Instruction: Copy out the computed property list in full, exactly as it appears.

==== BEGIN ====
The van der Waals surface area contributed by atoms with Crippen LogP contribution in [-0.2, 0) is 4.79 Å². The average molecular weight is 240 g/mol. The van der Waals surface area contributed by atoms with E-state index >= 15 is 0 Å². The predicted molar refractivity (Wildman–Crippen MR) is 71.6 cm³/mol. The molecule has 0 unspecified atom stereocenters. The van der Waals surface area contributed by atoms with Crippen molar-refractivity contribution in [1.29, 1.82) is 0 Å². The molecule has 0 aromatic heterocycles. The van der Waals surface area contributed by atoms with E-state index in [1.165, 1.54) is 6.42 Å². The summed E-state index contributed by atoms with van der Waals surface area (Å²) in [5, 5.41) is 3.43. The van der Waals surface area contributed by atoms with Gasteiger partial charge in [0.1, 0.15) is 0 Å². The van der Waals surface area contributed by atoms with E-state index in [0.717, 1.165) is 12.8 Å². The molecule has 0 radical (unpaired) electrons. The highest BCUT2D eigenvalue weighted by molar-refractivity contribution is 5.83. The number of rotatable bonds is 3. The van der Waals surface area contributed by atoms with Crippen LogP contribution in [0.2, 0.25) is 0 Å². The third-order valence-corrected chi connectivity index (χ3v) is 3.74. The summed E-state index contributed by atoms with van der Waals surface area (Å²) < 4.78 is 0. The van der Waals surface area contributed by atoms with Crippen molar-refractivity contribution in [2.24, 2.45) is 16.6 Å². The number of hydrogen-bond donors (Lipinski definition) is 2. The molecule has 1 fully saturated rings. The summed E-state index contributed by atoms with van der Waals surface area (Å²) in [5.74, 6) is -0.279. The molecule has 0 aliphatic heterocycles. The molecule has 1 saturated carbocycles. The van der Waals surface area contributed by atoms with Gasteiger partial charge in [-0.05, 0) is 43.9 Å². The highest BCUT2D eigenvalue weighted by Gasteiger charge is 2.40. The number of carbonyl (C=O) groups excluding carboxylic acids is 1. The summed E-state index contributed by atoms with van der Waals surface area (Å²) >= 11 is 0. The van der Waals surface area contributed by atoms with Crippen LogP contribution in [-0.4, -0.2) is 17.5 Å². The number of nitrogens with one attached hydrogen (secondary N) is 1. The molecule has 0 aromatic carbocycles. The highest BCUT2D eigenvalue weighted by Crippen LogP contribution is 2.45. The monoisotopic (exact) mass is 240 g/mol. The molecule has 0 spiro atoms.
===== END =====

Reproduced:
The van der Waals surface area contributed by atoms with Crippen LogP contribution in [-0.2, 0) is 4.79 Å². The average molecular weight is 240 g/mol. The van der Waals surface area contributed by atoms with E-state index >= 15 is 0 Å². The predicted molar refractivity (Wildman–Crippen MR) is 71.6 cm³/mol. The molecule has 0 unspecified atom stereocenters. The van der Waals surface area contributed by atoms with Crippen molar-refractivity contribution in [1.29, 1.82) is 0 Å². The molecule has 0 aromatic heterocycles. The van der Waals surface area contributed by atoms with E-state index in [1.165, 1.54) is 6.42 Å². The summed E-state index contributed by atoms with van der Waals surface area (Å²) in [5, 5.41) is 3.43. The van der Waals surface area contributed by atoms with Gasteiger partial charge in [0.1, 0.15) is 0 Å². The van der Waals surface area contributed by atoms with E-state index in [0.717, 1.165) is 12.8 Å². The molecule has 0 radical (unpaired) electrons. The highest BCUT2D eigenvalue weighted by molar-refractivity contribution is 5.83. The number of rotatable bonds is 3. The van der Waals surface area contributed by atoms with Crippen LogP contribution in [0.2, 0.25) is 0 Å². The third-order valence-corrected chi connectivity index (χ3v) is 3.74. The summed E-state index contributed by atoms with van der Waals surface area (Å²) < 4.78 is 0. The van der Waals surface area contributed by atoms with Crippen molar-refractivity contribution in [2.24, 2.45) is 16.6 Å². The number of hydrogen-bond donors (Lipinski definition) is 2. The molecule has 1 fully saturated rings. The summed E-state index contributed by atoms with van der Waals surface area (Å²) in [5.74, 6) is -0.279. The molecule has 0 aliphatic heterocycles. The molecule has 1 saturated carbocycles. The van der Waals surface area contributed by atoms with Gasteiger partial charge in [-0.05, 0) is 43.9 Å². The highest BCUT2D eigenvalue weighted by Gasteiger charge is 2.40. The number of carbonyl (C=O) groups excluding carboxylic acids is 1. The summed E-state index contributed by atoms with van der Waals surface area (Å²) >= 11 is 0. The van der Waals surface area contributed by atoms with Crippen LogP contribution in [-0.4, -0.2) is 17.5 Å². The number of nitrogens with one attached hydrogen (secondary N) is 1. The molecule has 0 aromatic carbocycles. The highest BCUT2D eigenvalue weighted by Crippen LogP contribution is 2.45. The monoisotopic (exact) mass is 240 g/mol. The molecule has 0 spiro atoms.